Fish and shellfish (including mussels). Young catfish and trout are the most commonly reported species.
Depending on the species of fish, the affected skin may have pale patches and/or a characteristic sore or lesion shaped like a saddle across the dorsal fin or other areas along the back.
Pale gray or yellow slime may also be present on the skin, gills, and/or fins.
No. There is no known transfer to humans.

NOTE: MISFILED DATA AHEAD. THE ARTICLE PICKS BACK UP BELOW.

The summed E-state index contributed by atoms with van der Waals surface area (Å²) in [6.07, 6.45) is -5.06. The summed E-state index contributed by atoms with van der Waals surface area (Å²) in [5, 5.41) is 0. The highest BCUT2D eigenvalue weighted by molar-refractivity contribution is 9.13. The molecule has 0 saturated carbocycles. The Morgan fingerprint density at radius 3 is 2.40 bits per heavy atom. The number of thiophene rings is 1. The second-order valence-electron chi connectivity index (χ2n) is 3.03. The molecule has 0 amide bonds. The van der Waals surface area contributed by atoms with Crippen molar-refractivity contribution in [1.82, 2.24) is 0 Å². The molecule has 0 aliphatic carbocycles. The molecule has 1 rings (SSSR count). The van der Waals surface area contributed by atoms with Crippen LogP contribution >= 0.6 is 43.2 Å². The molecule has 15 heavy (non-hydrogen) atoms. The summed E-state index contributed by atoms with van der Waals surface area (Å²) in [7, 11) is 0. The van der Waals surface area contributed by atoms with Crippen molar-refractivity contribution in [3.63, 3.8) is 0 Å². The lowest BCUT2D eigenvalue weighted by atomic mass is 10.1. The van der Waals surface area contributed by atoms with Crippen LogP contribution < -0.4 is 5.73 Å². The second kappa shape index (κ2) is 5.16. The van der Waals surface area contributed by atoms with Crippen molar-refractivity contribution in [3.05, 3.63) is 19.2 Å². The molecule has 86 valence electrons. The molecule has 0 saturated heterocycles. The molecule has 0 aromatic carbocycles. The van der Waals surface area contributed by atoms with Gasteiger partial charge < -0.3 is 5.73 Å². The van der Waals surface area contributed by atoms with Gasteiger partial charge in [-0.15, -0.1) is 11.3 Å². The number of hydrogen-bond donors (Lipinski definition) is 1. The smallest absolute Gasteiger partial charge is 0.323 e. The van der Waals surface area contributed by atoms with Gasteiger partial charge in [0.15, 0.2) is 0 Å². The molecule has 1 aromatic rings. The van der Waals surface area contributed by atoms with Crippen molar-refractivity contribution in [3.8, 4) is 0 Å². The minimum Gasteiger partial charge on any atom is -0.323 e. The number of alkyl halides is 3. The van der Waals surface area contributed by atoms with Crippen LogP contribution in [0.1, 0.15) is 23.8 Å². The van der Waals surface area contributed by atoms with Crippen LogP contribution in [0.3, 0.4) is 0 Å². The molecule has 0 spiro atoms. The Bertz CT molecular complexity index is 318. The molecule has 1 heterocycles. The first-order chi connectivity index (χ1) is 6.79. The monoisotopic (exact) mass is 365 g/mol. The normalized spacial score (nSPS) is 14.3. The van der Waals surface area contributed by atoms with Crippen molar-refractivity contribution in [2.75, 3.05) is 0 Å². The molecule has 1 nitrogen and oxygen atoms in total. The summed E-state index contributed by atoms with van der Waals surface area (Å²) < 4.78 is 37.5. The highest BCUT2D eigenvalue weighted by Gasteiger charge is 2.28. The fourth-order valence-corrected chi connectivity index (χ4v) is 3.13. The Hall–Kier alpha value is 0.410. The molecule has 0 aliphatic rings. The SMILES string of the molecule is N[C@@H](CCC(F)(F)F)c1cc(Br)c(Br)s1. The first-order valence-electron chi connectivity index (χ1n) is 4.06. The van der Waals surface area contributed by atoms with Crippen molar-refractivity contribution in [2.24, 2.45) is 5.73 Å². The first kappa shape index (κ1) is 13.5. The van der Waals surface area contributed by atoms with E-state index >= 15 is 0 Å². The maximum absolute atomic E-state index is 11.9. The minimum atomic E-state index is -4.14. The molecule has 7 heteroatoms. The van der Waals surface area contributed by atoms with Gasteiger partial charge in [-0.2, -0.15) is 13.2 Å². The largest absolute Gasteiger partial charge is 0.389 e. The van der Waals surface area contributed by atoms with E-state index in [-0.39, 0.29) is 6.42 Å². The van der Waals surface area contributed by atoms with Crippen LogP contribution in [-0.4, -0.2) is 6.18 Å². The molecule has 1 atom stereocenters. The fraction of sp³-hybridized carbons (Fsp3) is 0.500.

Humans are not at risk for columnaris.
None. People are not at risk.
Consume fish fillets like any other, by properly cleaning, preparing, and thoroughly cooking the fish to an internal temperature of 145°F.
Yes. There is no known health risk when fish are properly cooked.
This disease is caused by the bacterium Flavobacterium columnare. This bacterium proliferates most often during warm weather.
Other species of Flavobacterium can affect the gills and tail of trout during cold weather.